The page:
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Do you feel dryness in your mouth? This may be a xerostomy


Dryness in the mouth is the result of impaired hydration of the oral mucosa. It may be the result of reduced saliva production by the salivary glands (i.e. xerostomy), stressful situations, and various serious diseases. This ailment is also the first symptom of much more serious health issues not only within the mouth. To treat xerostomy, both causal and symptomatic treatment is used.

What is dry mouth symptom?

Dry mouth symptom (xerostomy) is a disorder involving a reduction in saliva production by the salivary glands, especially the parotid glands. Xerostomy may be the result of:

  • salivary gland inflammation,
  • strong stress stimuli,
  • other diseases (including salivary gland neoplasms).
Xerostomy should not be confused with dry mouth resulting from prolonged fever or appearing on hot days when we do not provide the body with the right amount of liquids.

Prolonged xerostomy is very dangerous because insufficient saliva, and consequently prolonged dryness of the oral mucosa, can lead to Dangerous consequences.

What are the causes of mouth dryness?

It is important to note that mouth dryness may result not only from impaired salivary gland function. It can also be the first symptom of dehydration of our body or excessive consumption of table salt. A healthy person should drink about 2–2. 5 liters of liquids a day. Chronic mouth dryness and thirst may be a symptom of a number of other problems, including endocrine, kidney, and metabolic (type 2 diabetes) diseases.

Changes in the nasal sinuses and nose (curve of the nasal septum, chronic sinusitis, allergic rhinitis), making breathing difficult, often force a Non-physiological path of constant mouth breathing, which, in a very short time, leads to drying of mucous membranes.

On the other hand, mouth dryness can be a nervous ailment, caused by severe and prolonged stress, emotional disorders (Depression). Bad eating habits and stimulants (including smoking and, especially, excessive alcohol consumption) greatly dry up the oral mucosa. In addition, some groups of medicines for other conditions also have that effect.


Symptoms related to mouth dryness

A reduced amount of saliva, in addition to mouth dryness, can cause:

  • halitosis, or a bad smell from the mouth – saliva constantly brushes teeth, preventing bacterial adhesion and plaque formation to a large extent; it also contains a large group of enzymes (including lysozyme) that have a bactericidal effect; bad mouth odor is associated with bacteria producing, among others, hydrogen sulfide;
  • burning, pain, sores in the mouth – reduced hydration of the mucous membranes very quickly leads to the formation of local cracks and damages that are very difficult to heal;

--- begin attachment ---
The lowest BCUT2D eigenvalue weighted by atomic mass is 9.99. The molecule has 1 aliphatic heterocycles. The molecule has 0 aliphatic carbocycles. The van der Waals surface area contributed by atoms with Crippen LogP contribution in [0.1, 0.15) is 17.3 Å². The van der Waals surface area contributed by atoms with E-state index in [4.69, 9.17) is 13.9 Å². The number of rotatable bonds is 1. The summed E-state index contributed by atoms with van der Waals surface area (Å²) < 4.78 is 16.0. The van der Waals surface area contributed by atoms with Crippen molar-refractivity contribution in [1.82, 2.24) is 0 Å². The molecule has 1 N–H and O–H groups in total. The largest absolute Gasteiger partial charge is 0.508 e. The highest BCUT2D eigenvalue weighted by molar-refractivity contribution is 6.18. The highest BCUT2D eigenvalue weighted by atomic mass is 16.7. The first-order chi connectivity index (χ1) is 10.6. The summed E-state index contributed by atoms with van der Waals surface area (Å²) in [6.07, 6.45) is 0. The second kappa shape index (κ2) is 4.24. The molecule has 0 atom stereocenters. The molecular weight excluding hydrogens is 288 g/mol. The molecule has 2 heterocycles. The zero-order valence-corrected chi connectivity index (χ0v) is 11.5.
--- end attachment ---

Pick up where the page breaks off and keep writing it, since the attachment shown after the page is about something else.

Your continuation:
• problems with the flavor perception – the process of receiving taste stimuli is associated with the registration of specific substances contained in foods by taste buds that are located on the surface of the tongue;
  • tooth decay;
  • speaking difficulty – associated with dryness and sore throat, and as a result the formation of hoarseness, as well as the constant need to drink water;
  • fungal infections – they result from a reduced protective barrier (especially enzymatic saliva) and promote the formation of oral candidiasis – a very troublesome and persistent in the treatment disease;
  • dry eyes and other mucous membranes – sometimes dry eyes and mouth may be the result of Sjögren’s syndrome.

How to recognize and treat xerostomy?

The diagnosis of mouth dryness is usually made by a dentist based on medical history and oral cavity condition assessment during a dental visit. To confirm the diagnosis, the doctor may order sialometry, i. e. a test to assess the amount of saliva produced. The patient for a certain amount of time spits saliva into a special calibrated vessel in which its volume is measured – on this basis the amount of saliva produced is calculated. The treatment is both causal and symptomatic.

It begins with the determination and possible removal of the cause – this is called causal treatment. When the cause remains elusive, diagnostics continue to exclude more serious diseases, and symptomatic treatment is started by giving artificial saliva substitutes. In most cases, xerostomy is treated symptomatically, using artificial saliva substitutes to ensure that the mucous membranes are kept moist.

The treatment is lengthy, and proper and conscientious oral Hygiene is very important to prevent additional infections.

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